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25 Romantic Trips

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Photo: Todd Marshard & James Waddell

Thailand Beach Escape

By Sonia Faleiro

My boyfriend and I visit Thailand often from our home in India. We shop in Bangkok, snorkel in Ko Chang—but Ko Samui?Nothing kills the mood faster than ticketed Full Moon parties and a Technicolor strip with neon that assaults the eyes. Rapacious development over the years had kept this fabled island paradise off our list.

Then something surprising happened: on a recent trip to Thailand, we discovered a secret Samui.

As you move away from the east coast and its hub, flashy cosmopolitan Chaweng, the island becomes a rural idyll, moving to a slower rhythm. Cobbled roads are overrun with wildflowers; pink-cheeked houses come with slanting roofs. And in corner pubs, locals and farangs—foreigners—commune over Singha beers and pad thai. More intimate still are the north coast’s nearly deserted golden beaches. We hung out on Bo Phut, where our hotel, the Sila Evason Hideaway, was located—one of a crop of new resorts we’d heard about that were springing up in the area.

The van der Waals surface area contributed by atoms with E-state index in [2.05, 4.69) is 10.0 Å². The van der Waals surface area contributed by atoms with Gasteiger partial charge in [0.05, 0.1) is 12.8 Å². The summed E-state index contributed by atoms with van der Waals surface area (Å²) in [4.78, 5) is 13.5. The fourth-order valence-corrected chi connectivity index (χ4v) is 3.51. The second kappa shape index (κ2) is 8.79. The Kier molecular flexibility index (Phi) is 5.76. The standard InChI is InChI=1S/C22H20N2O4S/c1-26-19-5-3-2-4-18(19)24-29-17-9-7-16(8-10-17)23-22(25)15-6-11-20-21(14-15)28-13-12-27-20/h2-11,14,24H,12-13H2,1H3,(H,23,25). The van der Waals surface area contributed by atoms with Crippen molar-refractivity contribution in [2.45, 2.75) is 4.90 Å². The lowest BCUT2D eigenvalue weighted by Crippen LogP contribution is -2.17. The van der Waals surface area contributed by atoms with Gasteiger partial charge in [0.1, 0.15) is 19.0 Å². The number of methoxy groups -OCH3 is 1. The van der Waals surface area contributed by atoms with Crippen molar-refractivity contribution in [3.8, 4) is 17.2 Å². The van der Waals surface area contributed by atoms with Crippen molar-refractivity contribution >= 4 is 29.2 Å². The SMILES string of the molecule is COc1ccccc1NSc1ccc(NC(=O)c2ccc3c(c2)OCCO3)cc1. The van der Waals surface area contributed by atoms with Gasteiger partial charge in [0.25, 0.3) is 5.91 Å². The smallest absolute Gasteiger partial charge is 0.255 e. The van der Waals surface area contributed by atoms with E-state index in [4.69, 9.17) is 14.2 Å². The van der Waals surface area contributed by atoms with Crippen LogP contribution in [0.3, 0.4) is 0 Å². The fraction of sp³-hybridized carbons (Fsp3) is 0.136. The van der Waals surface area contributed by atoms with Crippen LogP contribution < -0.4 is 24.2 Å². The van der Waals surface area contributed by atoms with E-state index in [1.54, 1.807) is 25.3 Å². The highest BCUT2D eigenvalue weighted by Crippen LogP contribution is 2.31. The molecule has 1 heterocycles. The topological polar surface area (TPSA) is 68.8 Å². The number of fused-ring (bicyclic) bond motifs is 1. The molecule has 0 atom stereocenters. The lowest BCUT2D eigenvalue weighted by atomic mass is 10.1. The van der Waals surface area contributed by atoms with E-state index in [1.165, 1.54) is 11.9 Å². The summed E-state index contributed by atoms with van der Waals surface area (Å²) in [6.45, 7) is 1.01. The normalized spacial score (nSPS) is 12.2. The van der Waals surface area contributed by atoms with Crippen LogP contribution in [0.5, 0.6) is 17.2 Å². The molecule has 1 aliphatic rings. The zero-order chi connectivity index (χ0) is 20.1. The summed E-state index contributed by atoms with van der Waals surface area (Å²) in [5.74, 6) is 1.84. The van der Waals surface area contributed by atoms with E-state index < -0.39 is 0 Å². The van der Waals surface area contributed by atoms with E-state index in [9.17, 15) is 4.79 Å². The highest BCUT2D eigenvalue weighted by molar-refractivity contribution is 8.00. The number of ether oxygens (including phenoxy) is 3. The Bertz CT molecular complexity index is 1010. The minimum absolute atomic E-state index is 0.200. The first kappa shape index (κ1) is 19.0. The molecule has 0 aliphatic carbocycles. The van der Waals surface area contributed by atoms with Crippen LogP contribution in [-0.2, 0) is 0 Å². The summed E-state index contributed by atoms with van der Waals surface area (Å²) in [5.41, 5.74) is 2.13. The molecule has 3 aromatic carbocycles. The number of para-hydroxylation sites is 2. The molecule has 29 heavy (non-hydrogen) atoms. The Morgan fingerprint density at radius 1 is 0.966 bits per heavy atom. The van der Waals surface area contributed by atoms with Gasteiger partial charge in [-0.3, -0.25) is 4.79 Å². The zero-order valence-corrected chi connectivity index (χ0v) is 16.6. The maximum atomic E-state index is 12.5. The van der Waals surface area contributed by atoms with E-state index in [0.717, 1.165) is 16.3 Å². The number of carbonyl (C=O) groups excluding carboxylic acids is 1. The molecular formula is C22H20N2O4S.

We knew from prior visits that Samui’s selling point over neighboring Thai islands is its fusion cuisine. After some exploration, we found the freshest fish at Sushi 2 and a place to sip Bellinis overlooking Chaweng Beach at the Banana Fan Sea Resort. There are also dozens of custom clothing stores that, curiously, have names like Armani and Versace. At Uomo Collections we commissioned four suits from a tailor who promised to finish them in 24 hours. The last set was delivered to us at the airport by a motorbike that overtook and sped past our taxi en route. (Unfortunately, as we discovered later, haste does make waste.)

Our favorite meal turned out to be at our resort. At Dining on the Rocks, an origami of bamboo and polished-teak screens, supports, and interconnected walkways, we indulged in coupes of champagne, plates of sashimi, sliced kingfish, and jasmine tea-flavored chocolate pots. The dinner was out of a time-worn recipe for love, complete with view (fishermen’s boats lighting up the private bay below) and candles (tall, white, scented). But we weren’t above being a little trite, and stayed until the candles burned themselves out, then watched as the staff untied their aprons and left for the night.

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